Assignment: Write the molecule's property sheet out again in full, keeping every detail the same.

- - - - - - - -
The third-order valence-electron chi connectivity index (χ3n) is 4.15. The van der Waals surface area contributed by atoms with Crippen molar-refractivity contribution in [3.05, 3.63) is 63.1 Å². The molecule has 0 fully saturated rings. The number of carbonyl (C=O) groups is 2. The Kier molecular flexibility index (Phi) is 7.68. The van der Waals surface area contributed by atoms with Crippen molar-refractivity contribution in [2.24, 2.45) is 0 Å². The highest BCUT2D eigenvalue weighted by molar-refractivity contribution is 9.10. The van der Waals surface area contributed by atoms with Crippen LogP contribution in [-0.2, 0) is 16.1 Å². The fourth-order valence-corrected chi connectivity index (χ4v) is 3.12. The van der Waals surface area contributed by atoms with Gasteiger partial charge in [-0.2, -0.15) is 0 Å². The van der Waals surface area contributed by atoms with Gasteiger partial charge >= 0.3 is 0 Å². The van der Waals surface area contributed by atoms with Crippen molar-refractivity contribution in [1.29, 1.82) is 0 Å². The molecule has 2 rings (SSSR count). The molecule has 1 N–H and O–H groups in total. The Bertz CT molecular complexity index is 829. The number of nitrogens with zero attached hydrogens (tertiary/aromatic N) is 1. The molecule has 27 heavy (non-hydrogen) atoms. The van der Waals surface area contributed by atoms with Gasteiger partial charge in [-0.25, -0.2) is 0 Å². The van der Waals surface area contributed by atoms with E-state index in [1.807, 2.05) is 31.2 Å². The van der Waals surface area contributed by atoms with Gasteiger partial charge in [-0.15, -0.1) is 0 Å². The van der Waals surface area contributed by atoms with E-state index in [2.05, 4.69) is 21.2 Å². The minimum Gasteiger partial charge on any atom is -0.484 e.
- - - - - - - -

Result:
The third-order valence-electron chi connectivity index (χ3n) is 4.15. The van der Waals surface area contributed by atoms with Crippen molar-refractivity contribution in [3.05, 3.63) is 63.1 Å². The molecule has 0 fully saturated rings. The number of carbonyl (C=O) groups is 2. The Kier molecular flexibility index (Phi) is 7.68. The van der Waals surface area contributed by atoms with Crippen molar-refractivity contribution in [2.24, 2.45) is 0 Å². The highest BCUT2D eigenvalue weighted by molar-refractivity contribution is 9.10. The van der Waals surface area contributed by atoms with Crippen LogP contribution in [-0.2, 0) is 16.1 Å². The fourth-order valence-corrected chi connectivity index (χ4v) is 3.12. The van der Waals surface area contributed by atoms with Gasteiger partial charge in [-0.2, -0.15) is 0 Å². The van der Waals surface area contributed by atoms with Gasteiger partial charge >= 0.3 is 0 Å². The van der Waals surface area contributed by atoms with Crippen molar-refractivity contribution in [1.29, 1.82) is 0 Å². The molecule has 2 rings (SSSR count). The molecule has 1 N–H and O–H groups in total. The Bertz CT molecular complexity index is 829. The number of nitrogens with zero attached hydrogens (tertiary/aromatic N) is 1. The molecule has 27 heavy (non-hydrogen) atoms. The van der Waals surface area contributed by atoms with Gasteiger partial charge in [-0.25, -0.2) is 0 Å². The van der Waals surface area contributed by atoms with E-state index in [1.807, 2.05) is 31.2 Å². The van der Waals surface area contributed by atoms with Gasteiger partial charge in [-0.15, -0.1) is 0 Å². The van der Waals surface area contributed by atoms with E-state index in [2.05, 4.69) is 21.2 Å². The minimum Gasteiger partial charge on any atom is -0.484 e.